Prospect magazine named Henry Jenkins, Provost’s Professor of Communication, Journalism and Cinematic Arts, No. 3 on its list of top 10 “brains” of the digital future.
Joining Jenkins in the top three were Tim Berners-Lee, credited with inventing the World Wide Web, and Susan Crawford, who was President Barack Obama’s special assistant for science, technology and innovation policy until December 2009.
“How are digital media affecting what constitutes ‘culture’ — and what should it mean to educate the citizens of a digital world? Henry Jenkins is perhaps the world’s most influential and radical scholar addressing these questions,” the magazine stated.
The article outlined his early career exploring how the relationship between readers and texts was transformed by new media and fan culture.
“Through books such as Convergence Culture: Where Old and New Media Collide, he has become one of the definitive chroniclers of online culture in all its frantic complexity,” the article stated. “Jenkins is also the principal investigator for Project New Media Literacies, a group developing new educational methods for teaching engagement with contemporary media; while his work with the Convergence Culture Consortium is devoted to building links between academic researchers and the media industry in order to help the rethinking of consumer relations.”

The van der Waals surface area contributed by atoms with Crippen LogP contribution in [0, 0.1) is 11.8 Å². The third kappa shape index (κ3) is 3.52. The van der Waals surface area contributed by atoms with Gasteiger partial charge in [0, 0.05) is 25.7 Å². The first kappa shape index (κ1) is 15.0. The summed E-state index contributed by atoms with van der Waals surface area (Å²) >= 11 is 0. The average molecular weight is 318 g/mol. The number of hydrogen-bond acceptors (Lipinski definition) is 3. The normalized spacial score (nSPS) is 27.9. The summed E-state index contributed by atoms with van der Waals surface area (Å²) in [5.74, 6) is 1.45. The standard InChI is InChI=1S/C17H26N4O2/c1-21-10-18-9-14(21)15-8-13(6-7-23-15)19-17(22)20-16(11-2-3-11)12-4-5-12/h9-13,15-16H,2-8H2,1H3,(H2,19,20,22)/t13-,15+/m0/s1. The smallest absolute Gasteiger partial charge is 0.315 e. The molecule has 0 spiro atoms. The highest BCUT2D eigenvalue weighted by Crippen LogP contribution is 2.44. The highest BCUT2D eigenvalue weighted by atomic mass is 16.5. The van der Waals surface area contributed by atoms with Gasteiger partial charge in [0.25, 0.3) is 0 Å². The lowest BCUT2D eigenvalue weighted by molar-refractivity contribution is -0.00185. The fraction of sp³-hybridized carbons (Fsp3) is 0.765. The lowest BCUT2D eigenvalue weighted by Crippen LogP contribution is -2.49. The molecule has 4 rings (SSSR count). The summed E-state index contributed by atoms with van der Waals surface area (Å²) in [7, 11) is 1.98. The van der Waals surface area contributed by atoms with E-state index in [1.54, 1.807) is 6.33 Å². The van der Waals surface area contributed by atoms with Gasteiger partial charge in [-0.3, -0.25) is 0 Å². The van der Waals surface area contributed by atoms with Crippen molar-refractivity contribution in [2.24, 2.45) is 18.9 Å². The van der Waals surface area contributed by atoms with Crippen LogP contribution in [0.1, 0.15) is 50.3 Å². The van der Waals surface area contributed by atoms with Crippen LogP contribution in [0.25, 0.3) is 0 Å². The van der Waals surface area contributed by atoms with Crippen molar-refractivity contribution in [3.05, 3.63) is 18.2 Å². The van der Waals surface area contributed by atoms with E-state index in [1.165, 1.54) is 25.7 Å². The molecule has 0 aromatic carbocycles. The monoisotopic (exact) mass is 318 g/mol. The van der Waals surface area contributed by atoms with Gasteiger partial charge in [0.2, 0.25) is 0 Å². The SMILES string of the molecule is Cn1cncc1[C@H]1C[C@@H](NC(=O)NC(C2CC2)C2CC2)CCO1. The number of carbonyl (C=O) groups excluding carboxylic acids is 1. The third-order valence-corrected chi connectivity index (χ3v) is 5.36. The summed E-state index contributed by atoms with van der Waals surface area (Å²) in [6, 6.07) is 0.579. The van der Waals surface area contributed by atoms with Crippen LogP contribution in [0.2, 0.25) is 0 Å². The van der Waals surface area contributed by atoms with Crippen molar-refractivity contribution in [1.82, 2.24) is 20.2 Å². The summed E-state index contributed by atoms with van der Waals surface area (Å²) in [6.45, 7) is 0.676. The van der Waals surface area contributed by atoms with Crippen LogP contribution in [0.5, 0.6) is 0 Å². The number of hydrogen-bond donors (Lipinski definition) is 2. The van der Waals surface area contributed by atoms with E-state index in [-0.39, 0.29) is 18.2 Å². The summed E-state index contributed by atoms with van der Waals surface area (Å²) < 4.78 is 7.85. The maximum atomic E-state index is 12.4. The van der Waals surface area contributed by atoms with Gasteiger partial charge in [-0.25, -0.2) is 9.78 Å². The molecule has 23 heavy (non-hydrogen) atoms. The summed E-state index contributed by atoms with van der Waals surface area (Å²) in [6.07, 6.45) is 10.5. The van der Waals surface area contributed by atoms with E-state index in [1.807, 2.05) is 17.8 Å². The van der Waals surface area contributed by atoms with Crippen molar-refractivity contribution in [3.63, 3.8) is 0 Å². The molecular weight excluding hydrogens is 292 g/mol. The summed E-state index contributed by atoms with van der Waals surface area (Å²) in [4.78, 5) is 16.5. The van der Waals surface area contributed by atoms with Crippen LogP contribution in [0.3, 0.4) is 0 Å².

Jenkins joined the USC Annenberg School for Communication & Journalism from the Massachusetts Institute of Technology, where he was the Peter de Florez Professor in the Humanities. He directed MIT’s comparative media studies graduate degree program from 1993-2009, setting an innovative research agenda during a time of fundamental change in communication, journalism and entertainment.
As one of the first media scholars to chart the changing role of the audience in an environment of increasingly pervasive digital content, Jenkins has been at the forefront of understanding the effects of participatory media on society, politics and culture. His research gives insights to the success of social-networking Web sites, networked computer games, online fan communities and other advocacy organizations.